Endurance Road Bikes
Average tire size: 28-38mm
Strengths: Rough pavement, long-distance riding, light mixed-terrain riding
Endurance road bikes place a greater emphasis on comfort and stability than aero or all-rounder road bikes. Endurance frames generally have more upright riding positions, compliance-enhancing features, and clearance for wider tires to enhance rider comfort. They are ideal for rough road conditions, light dirt and gravel, and long-distance rides, where bumps and vibration will increase rider fatigue. They’re also great for riders who don’t feel comfortable on more aggressive aero or all-rounder road racing bikes.
Popular examples: Specialized Roubaix, Trek Domane, Cannondale Synapse, Canyon Endurace, Giant Defy
[button]The Benefits of Endurance Bikes[/button]
Gravel Race Bikes
Santa Cruz Stigmata
Average tire size: 38-45mm
Geometry/handling: Aggressive to Relaxed
Strengths: Gravel racing, unpaved roads, general mixed-terrain riding
There are tons of different gravel bikes so to keep things simple we are separating them into “race” and “adventure” categories, but you don’t need to be interested in racing to enjoy a gravel race bike. We're just calling them that because these bikes are "faster" on more surfaces than adventure bikes. Some might call these “all-road” bikes, but that term is less popular. This style of bike excels on unpaved dirt and gravel roads but can handle everything from smooth pavement to singletrack trails. There’s a wide range of geometry and handling options, but in general, they are more relaxed than road bikes so they’re more confidence-inspiring on unpaved roads. They are the most versatile type of bike on the market and can be used for everything from daily commuting to ultra-endurance gravel racing.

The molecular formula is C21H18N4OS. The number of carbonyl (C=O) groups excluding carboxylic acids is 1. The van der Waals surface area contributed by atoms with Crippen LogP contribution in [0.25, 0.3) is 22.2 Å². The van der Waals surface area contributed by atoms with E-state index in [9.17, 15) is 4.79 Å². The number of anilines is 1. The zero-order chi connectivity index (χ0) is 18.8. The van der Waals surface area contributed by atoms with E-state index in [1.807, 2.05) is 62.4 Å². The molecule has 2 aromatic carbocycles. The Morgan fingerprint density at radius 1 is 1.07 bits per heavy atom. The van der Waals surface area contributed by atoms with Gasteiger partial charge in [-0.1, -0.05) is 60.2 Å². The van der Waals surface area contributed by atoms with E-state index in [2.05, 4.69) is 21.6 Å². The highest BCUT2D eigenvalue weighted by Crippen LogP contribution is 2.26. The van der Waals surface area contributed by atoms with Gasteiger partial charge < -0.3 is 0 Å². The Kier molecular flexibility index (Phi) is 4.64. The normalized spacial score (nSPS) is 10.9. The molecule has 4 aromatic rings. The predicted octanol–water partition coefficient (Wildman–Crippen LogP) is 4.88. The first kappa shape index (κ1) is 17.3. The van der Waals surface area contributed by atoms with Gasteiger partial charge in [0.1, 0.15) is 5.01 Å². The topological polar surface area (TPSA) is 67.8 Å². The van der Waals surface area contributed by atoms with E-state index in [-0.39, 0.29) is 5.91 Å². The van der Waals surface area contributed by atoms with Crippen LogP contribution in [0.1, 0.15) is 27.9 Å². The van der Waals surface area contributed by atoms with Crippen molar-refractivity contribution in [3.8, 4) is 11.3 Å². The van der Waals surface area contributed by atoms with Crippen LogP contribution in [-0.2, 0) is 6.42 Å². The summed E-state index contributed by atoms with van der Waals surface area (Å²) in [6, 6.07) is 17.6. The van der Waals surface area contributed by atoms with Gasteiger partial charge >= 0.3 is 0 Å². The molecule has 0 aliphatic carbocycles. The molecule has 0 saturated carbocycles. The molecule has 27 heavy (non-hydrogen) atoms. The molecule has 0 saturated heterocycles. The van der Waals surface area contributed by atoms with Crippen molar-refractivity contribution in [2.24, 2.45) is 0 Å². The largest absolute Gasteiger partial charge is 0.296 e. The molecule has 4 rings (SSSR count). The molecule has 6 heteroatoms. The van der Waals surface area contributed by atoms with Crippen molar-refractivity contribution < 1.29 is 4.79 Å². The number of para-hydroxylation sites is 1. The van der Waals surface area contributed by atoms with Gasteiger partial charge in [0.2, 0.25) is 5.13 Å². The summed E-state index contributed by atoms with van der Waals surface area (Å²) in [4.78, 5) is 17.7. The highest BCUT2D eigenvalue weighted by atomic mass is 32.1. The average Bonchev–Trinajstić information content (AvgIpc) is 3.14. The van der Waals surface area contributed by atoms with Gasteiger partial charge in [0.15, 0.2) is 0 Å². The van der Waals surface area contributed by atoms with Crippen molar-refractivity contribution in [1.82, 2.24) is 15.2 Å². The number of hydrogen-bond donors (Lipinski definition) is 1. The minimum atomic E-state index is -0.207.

Popular examples: Specialized Crux & Diverge, Trek Checkpoint, Cannondale Topstone, Cervelo Aspero, 3T Exploro
[button]Road vs. Gravel Bikes In Depth[/button]
Gravel Adventure Bikes
Average tire size: 45-57mm
Strengths: General mixed-terrain riding, singletrack trails, bikepacking
Gravel adventure bikes are separated from gravel race bikes because they are much more similar to mountain bikes in terms of geometry, tire clearance, and their intended purpose. Because they have even more relaxed geometry and can fit larger tires, gravel adventure bikes are better on rougher terrain and singletrack trails than standard gravel race bikes, but they will be more sluggish on smooth gravel and pavement. Gravel adventure bikes are a popular choice for bikepacking, where riders carry camping gear on their bike to explore the wilderness.
Popular examples: Salsa Cutthroat, Kona Sutra, Bombtrack Beyond, Rodeo Labs Flaanimal, Otso Warakin Stainless
Ridley X-Night SL
Average tire size: 33-35mm
Strengths: Cyclocross racing
Before gravel bikes became popular, cyclocross bikes were the main mixed-terrain drop bar option. The difference between cyclocross and gravel bikes is that cyclocross bikes are designed to excel at cyclocross racing, which involves tight turns and running with the bike. The geometry is more aggressive to handle quick direction changes, and the frame is designed to be shouldered easily while running. While they’ve become less common with the advent of gravel bikes, they’re still a great choice for riders who want a bike that excels on paved and unpaved roads.
Popular examples: Trek Boone, Specialized Crux, Giant TCX, Cannondale SuperX & SuperSix Evo CX, Scott Addict CX
Average tire size: 23-25mm
Strengths: Track racing
Some riders might refer to track bikes as “fixed-gear bikes” or “fixies.” There’s a range of track bikes, from bikes that are intended for racing on dedicated tracks, called velodromes, to urban bikes that are valued for their simplicity and durability. The key element is that these bikes have a single gear that is “fixed” to the rear wheel, meaning you can’t coast. It is the oldest, simplest, and most reliable drivetrain design. Dedicated track bikes don’t have brakes, which is safer on a high-speed velodrome. For safety, urban fixies riding on the road should have brakes, but some riders go without and stop by applying back pressure on the pedals or skidding.
Popular examples: Specialized Allez Sprint Track, BMC Trackmachine, State 4130, All-City Thunderdome